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The new school year means the start of fall sports and after-school practices. But fall’s breeze and mild temperatures are still weeks, if not months, away.
How can you keep your kids safe in these late-summer temperatures? Dr. Gretchen Polinski says everyone should train and hydrate properly to avoid the dangers of heat exposure.
“With fall sports starting, the summer heat is still in full effect. Athletes, coaches, and parents need to be aware of the risk that heat can bring,” she says.
Prepare for the heat
“Athletes can protect themselves by staying hydrated, wearing cool, light-colored clothes, and gradually increasing their activities in the hot weather,” says Dr. Polinski.
While everyone should drink plenty of water, athletes need to replenish their liquids more frequently—especially in the heat.
Dr. Polinski suggests that athletes drink 16 ounces of fluids the hour before exercise or practice to hydrate. Afterward, drinking sports drinks will replenish electrolytes lost in sweat. Encourage the athlete in your family to hydrate often, even if they’re not thirsty.
Along with staying hydrated, athletes should acclimate their bodies to late-summer’s heat and protect their skin from the sun. Wearing moisture-wicking, or dry-fit, clothing helps regulate the body’s temperature, especially under those bulky pads. Long-sleeved dry-fit shirts help keep the body cool and add a layer of protection against the sun.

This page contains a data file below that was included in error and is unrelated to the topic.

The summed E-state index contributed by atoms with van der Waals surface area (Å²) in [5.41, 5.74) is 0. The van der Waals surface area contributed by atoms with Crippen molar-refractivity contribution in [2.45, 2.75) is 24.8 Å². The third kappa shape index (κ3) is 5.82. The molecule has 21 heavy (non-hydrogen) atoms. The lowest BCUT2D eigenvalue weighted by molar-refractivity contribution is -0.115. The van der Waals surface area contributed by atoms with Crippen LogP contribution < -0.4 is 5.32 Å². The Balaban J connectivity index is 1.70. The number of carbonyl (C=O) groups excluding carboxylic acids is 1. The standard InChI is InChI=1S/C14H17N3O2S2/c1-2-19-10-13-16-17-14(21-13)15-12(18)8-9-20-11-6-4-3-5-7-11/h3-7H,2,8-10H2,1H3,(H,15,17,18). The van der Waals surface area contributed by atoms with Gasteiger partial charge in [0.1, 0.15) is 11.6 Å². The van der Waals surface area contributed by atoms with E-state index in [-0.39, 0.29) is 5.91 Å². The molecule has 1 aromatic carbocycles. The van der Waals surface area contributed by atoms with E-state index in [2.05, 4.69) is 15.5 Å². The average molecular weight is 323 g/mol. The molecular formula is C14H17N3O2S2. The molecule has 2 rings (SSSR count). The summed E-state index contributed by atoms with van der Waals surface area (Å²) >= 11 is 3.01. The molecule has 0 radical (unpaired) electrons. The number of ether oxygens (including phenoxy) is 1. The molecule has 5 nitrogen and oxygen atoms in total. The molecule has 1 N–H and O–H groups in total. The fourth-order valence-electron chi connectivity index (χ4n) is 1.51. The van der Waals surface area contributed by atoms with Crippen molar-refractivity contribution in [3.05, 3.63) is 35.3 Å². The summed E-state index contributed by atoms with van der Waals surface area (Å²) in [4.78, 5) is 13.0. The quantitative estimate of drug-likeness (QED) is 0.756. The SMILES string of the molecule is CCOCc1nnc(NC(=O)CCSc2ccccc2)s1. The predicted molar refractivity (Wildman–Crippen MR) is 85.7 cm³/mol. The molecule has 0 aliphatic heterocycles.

And sunscreen should be applied regularly, even on cloudy days.
Know the signs of too much heat
Be on the lookout for these conditions that may arise due to overexposure to the heat.
- Heat exhaustion occurs when the body overheats, causing headaches, dizziness, fatigue, nausea, vomiting, or heat cramps. If someone shows these signs, get them out of the heat, have them lie down, and keep them hydrated.
- Heat stroke is more severe. Someone experiencing heat stroke may become confused, and they may stop sweating. This can lead to seizures. Seek medical care immediately if someone shows signs of a heat stroke.
While the heat can be dangerous, these steps can help athletes do what they love while staying safe and healthy.